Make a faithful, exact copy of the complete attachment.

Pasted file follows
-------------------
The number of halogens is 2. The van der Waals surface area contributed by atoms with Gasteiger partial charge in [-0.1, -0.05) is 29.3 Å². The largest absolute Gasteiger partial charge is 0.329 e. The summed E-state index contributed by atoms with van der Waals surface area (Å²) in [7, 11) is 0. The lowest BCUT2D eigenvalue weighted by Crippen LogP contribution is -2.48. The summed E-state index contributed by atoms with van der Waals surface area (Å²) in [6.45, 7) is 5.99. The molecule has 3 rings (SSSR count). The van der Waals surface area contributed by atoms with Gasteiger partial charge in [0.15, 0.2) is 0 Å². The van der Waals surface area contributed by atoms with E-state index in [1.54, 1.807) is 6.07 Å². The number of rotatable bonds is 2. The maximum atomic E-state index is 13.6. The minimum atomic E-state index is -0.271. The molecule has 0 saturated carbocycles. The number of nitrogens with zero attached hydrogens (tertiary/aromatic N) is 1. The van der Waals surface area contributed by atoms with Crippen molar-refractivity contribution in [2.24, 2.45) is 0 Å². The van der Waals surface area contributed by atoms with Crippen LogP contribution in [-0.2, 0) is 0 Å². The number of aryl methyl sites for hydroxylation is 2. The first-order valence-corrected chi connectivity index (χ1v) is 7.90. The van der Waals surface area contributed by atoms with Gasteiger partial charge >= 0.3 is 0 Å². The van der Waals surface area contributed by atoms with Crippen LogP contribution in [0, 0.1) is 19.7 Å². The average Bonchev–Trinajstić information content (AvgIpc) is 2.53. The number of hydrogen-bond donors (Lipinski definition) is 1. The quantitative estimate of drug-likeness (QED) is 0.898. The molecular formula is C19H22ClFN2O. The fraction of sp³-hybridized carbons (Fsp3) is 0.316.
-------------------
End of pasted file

The number of halogens is 2. The van der Waals surface area contributed by atoms with Gasteiger partial charge in [-0.1, -0.05) is 29.3 Å². The largest absolute Gasteiger partial charge is 0.329 e. The summed E-state index contributed by atoms with van der Waals surface area (Å²) in [7, 11) is 0. The lowest BCUT2D eigenvalue weighted by Crippen LogP contribution is -2.48. The summed E-state index contributed by atoms with van der Waals surface area (Å²) in [6.45, 7) is 5.99. The molecule has 3 rings (SSSR count). The van der Waals surface area contributed by atoms with Gasteiger partial charge in [0.15, 0.2) is 0 Å². The van der Waals surface area contributed by atoms with E-state index in [1.54, 1.807) is 6.07 Å². The number of rotatable bonds is 2. The maximum atomic E-state index is 13.6. The minimum atomic E-state index is -0.271. The molecule has 0 saturated carbocycles. The number of nitrogens with zero attached hydrogens (tertiary/aromatic N) is 1. The van der Waals surface area contributed by atoms with Crippen molar-refractivity contribution in [2.24, 2.45) is 0 Å². The van der Waals surface area contributed by atoms with Crippen LogP contribution in [-0.2, 0) is 0 Å². The number of aryl methyl sites for hydroxylation is 2. The first-order valence-corrected chi connectivity index (χ1v) is 7.90. The van der Waals surface area contributed by atoms with Gasteiger partial charge >= 0.3 is 0 Å². The van der Waals surface area contributed by atoms with Crippen LogP contribution in [0, 0.1) is 19.7 Å². The average Bonchev–Trinajstić information content (AvgIpc) is 2.53. The number of hydrogen-bond donors (Lipinski definition) is 1. The quantitative estimate of drug-likeness (QED) is 0.898. The molecular formula is C19H22ClFN2O. The fraction of sp³-hybridized carbons (Fsp3) is 0.316.